On March 19, 2021, the Texas Supreme Court issued a 7-2 decision and Opinion by Justice Jane Bland holding there is no appraisal payment safe harbor from Chapter 542 late payment liability for insurers that timely pay appraisal awards after accepting coverage when those payments are late under the statute. See Cause No. 19-0280, Hinojos v. State Farm Lloyds et al., slip op. at *2. In so holding, Hinojos emphasizes that “claim” under Chapter 542 means the amount that “must be paid the insurer” not the amount the insurer agrees to pay. Id. at *9 (noting the late payment statute “does not authorize partial payment of an accepted claim”).
Hinojos involved a homeowner’s hail claim that was initially valued at $755.02. State Farm subsequently agreed to pay “covered damages” of $3859.22 and tendered $1995.11 (the value of the claim less the deductible). Id. at *4. Two years later, in the course of litigation, State Farm invoked the policy’s appraisal clause. The appraisers subsequently valued the loss at $38,269.95 for replacement cost or $26,259.86 on an actual cash value basis. Id. at *4. Within a week of the appraisers’ decision, and two-and-a-half years after the claim was submitted, State Farm tendered an additional $22,974.75 for payment of the appraisal award (less the earlier payment made, deductible, and depreciation). Id. at *5. Following payment of the appraisal award, State Farm moved for summary judgment contending the “timely tendering of the appraisal award precludes prompt payment damages under Chapter 542.” The trial court granted summary judgment and the court of appeals affirmed. Id.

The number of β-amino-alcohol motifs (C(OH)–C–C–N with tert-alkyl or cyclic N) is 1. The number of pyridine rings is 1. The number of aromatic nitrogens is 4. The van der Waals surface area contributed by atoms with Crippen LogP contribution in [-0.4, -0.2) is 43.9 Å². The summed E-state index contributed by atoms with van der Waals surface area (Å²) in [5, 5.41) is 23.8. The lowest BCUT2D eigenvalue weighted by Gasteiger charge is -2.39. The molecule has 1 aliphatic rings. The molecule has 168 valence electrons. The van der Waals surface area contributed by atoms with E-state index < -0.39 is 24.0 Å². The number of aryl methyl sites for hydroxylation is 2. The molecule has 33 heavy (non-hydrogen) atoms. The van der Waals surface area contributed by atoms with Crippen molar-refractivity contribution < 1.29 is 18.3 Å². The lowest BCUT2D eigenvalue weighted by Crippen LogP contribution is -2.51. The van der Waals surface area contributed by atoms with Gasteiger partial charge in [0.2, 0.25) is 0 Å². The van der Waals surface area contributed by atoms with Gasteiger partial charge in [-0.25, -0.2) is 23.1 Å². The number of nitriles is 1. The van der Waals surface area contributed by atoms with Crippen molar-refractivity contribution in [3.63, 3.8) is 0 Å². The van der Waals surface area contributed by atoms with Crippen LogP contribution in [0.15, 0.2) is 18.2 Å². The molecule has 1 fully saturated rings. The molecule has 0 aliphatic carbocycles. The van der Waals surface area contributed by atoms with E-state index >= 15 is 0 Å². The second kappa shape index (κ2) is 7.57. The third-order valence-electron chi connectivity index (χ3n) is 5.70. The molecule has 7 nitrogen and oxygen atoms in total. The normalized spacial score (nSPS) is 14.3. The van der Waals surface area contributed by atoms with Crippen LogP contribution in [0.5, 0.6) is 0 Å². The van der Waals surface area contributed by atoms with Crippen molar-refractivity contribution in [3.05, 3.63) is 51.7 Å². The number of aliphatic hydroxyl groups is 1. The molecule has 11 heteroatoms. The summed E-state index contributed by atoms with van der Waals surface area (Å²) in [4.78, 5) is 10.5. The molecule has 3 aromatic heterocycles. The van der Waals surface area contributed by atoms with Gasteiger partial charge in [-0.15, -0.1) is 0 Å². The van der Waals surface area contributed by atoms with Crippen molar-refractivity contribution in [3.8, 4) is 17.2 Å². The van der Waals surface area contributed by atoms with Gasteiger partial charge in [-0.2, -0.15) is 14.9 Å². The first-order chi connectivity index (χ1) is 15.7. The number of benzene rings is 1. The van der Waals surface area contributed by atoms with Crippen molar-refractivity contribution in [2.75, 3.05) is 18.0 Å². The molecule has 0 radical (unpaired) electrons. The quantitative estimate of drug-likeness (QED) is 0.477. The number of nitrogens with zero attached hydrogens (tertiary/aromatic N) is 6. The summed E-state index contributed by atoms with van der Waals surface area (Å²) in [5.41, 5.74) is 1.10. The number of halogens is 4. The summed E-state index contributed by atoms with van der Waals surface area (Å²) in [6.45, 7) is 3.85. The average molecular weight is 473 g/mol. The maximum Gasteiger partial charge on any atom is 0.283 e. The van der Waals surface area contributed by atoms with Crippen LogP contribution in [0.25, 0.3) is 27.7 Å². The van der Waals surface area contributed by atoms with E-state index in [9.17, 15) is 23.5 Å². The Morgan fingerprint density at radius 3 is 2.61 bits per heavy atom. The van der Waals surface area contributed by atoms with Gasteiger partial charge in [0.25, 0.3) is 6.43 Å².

Relying on its Barbara Technologies and Ortiz decisions, the Supreme Court reversed and held that “payment of an appraisal award does not absolve the insurer of statutory liability when an insurer accepts a claim but pays only part of the amount it owes within the statutory deadline.” Id. at *2. Because the appraisers determined that State Farm underpaid the amount that “must be paid” on a covered claim, late payment penalties applied. Hinojos is not a surprising result given the Court’s discussion of prompt payment claims in Barbara Technologies.
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